Tommy Cowley is a young father inflicted with chronic agoraphobia since his wife was brutally attacked by a gang of a twisted feral children. Trapped in the dilapidated suburbia of Edenstown, he finds himself terrorised by the same gang, who now seem intent on taking his baby daughter. Torn between the help of an understanding nurse and a vigilante priest, Tommy sets out to learn the nightmarish truth surrounding these hooded children. He also discovers that to be free of his fears, he must finally face the demons of his past and enter the one place that he fears the most - the abandoned tower block known as the Citadel. Written by
The whole film was shot with a hand-held camera. See more »
When Tommy leaves his home near the start of the film to take the baby to the centre, by his front door there is a phone base with no phone, when he returns later there is a phone in the cradle. See more »
This is what I'm talking about. Just when you think you're so jaded that nothing can affect you, along comes a film that straddles the line between horror and harrowing drama with the effectiveness of the movies that caused the worst nightmares of your childhood! Citadel flew under the radar back in 2012 and I can see why. It's too grim for the average viewer; the kind of people who seek to escape reality with the absurdity of popcorn movies. Citadel does not want you to escape. It wants to drag you deeper into the cold, black depths of its own private hell. That it does with perfect writing, directing, acting and location.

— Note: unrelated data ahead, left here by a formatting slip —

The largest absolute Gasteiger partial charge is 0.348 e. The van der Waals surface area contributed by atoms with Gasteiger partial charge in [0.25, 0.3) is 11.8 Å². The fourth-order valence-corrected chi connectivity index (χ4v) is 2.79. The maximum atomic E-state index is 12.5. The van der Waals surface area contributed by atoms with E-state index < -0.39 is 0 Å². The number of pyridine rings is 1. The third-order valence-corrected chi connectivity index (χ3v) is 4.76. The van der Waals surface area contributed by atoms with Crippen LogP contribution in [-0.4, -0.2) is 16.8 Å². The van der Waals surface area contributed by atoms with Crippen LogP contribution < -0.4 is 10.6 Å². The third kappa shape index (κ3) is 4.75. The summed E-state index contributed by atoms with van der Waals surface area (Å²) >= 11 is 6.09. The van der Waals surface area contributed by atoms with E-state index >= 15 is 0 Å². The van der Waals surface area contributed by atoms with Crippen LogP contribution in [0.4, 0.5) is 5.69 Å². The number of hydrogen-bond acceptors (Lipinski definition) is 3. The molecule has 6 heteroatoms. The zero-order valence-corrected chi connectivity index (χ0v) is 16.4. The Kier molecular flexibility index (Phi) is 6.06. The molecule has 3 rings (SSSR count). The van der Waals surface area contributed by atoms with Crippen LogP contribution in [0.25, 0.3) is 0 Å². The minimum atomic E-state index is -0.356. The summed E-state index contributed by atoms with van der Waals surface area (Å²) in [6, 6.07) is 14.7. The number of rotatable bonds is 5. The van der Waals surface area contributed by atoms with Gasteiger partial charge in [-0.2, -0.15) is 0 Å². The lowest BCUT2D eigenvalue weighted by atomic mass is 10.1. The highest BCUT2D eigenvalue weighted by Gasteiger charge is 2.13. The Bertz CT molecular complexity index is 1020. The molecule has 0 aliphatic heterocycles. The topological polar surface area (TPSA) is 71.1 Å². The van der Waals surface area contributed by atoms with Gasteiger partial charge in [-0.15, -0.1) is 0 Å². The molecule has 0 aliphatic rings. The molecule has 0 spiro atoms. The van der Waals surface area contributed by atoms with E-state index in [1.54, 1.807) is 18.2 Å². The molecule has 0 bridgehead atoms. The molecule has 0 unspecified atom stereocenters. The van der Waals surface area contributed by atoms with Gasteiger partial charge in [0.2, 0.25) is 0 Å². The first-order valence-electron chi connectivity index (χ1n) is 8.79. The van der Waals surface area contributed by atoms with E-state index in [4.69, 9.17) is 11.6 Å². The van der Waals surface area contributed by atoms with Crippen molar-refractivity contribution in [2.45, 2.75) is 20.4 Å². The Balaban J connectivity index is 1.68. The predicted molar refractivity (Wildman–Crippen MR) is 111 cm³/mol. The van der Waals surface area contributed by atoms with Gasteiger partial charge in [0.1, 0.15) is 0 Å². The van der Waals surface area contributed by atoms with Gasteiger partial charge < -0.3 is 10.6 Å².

Too often the torch of "best horror film since..." is passed onto the rip-offs that have no intention of producing originality. They seek recognition for their ability to mimic their betters. Citadel is all alone in its personal nightmare, but if you see it, it will drag you in.
It's amazing how, with the right tools at your disposal, simplicity can lead to such profound filmmaking. Citadel's strengths may seem few at first glance, but through amazing acting on behalf of its lead character, the psychology of fear - the victim mentality, the onset of panic and anxiety, and a visceral insight into post-traumatic stress syndrome - can leap to the viewer like a virus.
With elements of Harry Brown and Tyrannosaur, Citadel is one hyper-real Aphex Twin urban nightmare, shameless in its teasing of the nerves and building atmosphere and suspense like the steam inside a pressure cooker.
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